Filed Under Pond Street

1902: The Imperial Theatre

Providence's Entertainment Industry Grew as the City Did...and Declined With It Too

In 1800, Providence had about 7,000 people. By 1900, the city was bursting with over 175,000 and still growing. The downtown commercial district, once centered on a stretch of North Main Street by the Market House, now extended across the Providence River and dominated Westminster and Weybosset Streets. The old wood-frame and Federal-style homes were replaced by brick and stone business blocks. Cathedral Square, which had been lined with handsome residences, had become commercial, too, as the trolley lines opened new fashionable neighborhoods to the west and south.

Entertainment as a form of commerce had grown along with industry and a larger laboring and middle class. After the Civil War, there were resorts like the Sans Souci Gardens near the intersection of Broadway and Jackson Streets where you could see comedic operettas like Little Lord Fauntleroy. The Academy of Music and Howard Hall served as assembly spaces and entertainment venues--featuring the singers of the Pond Street Baptist Church, the African-American singing sensation the Hyers Sisters, and political speakers like Frederick Douglass. Soon "museums" and nickel theaters sprang up around the intersection of Westminster and Mathewson Streets.

Entertainment impresario Colonel Felix Wendelschaefer had been the manager of the Providence Opera House, but he also saw opportunity in the city's westward growth. In partnership with Charles Allen, who had run the Star Theatre in the old High Street Congregational Church for a season, the Colonel opened the Imperial Theatre in 1902 with a gala performance by the Four Cohans to a sold-out house. The luxurious theatre interior was described as Italian Renaissance. The upper floors of the building were dedicated to bachelor apartments, also reported to be the most well-appointed in the city.

However, it turned out to not be easy to draw crowds up the hill to the Imperial. Within a few years, the theatre converted to vaudeville. One neighbor of the theatre was the Women's Political Equality League, who in 1915, protested the vulgar burlesque being offered in the theatre, now dubbed the Colonial. Public boxing exhibitions, too, were banned at the theatre by the police commissioner, another sign of the friction around morals and entertainment in the city.

By the 1930s, Providence had entered a slow and painful decline. The theater became seedier, a true "scratch house," a place where you scratched yourself from the fleas jumping off the seats. The apartments became the Del Mar and police reports reflected the change in clientele. After World War II, as the city's decline accelerated, the theatre ended up as an abandoned ruin sitting next to the Grace and Hope Mission. No clearer example of the changes in the city's fortune can be found.

The building was taken down in the late 1960s as part of I.M. Pei's plan for the redevelopment of the Weybosset Hill area, including Cathedral Square, thus adding another layer in the life of the city.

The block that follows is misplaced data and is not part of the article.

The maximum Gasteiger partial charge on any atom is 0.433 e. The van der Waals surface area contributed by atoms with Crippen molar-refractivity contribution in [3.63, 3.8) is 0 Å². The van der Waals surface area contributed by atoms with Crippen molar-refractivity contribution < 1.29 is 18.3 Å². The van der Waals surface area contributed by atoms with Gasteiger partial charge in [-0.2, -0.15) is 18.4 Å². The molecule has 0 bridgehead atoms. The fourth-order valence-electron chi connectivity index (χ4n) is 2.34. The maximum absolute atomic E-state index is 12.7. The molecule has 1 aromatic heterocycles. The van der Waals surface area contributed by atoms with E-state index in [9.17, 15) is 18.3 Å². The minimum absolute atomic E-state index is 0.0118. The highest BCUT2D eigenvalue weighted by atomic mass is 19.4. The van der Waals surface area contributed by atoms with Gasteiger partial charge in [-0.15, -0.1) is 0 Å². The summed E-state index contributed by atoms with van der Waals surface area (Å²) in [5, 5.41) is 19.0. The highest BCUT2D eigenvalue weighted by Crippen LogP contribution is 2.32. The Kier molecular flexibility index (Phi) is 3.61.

The Imperial Theatre, Cathedral Square This postcard view of the newly-opened Imperial Theatre shows the elaborate stonework front with angled bay windows for the bachelor apartments above, all hidden by fire escapes. The theatre at the western edge of downtown found it difficult to find its audience and converted from high-end theatrical shows to burlesque and vaudeville before many years had passed. Date: c. 1910
The Colonial Theatre, Formerly the Imperial This wider view of the theater's faƧade shows the name change from Imperial to Colonial, one of many names that the theater would operate under as it struggled to find its audience, eventually becoming known as a "scratch house," a theatre where the fleas jumped off the seats. Date: c. 1920
The Imperial Theatre, Cathedral Square One of the last iterations of the Imperial in Cathedral Square was the Capitol. In this photo (c. 1960), the roof of the building is gone, exposing the original bachelor apartments to the elements. Next door, the Arnold-Palmer House still stands, at this time the Grace and Hope Mission, serving the city's most vulnerable in a time of economic and demographic decline. Date: c. 1960
Opening Night of the Imperial Theatre, September 22, 1902 This photograph of the audience on opening night of the Imperial Theatre was taken from the stage. The theater was packed and the headliners were the Four Cohans in "an entertaining hodge podge of music, farce and scenic display." Date: 1902
The Four Cohans Open the Imperial Theatre The family vaudeville act the Four Cohans opened the Imperial Theatre in September 1902 to a sold-out house. George M. Cohan--on the right--went on to become a famous and prolific actor, playwright, and songwriter. He is one of Providence's most well-known citizens. Date: 1902


57-81 Jackson Wlkwy, Providence, RI 02903


Taylor M. Polites, “1902: The Imperial Theatre,” Rhode Tour, accessed September 23, 2023,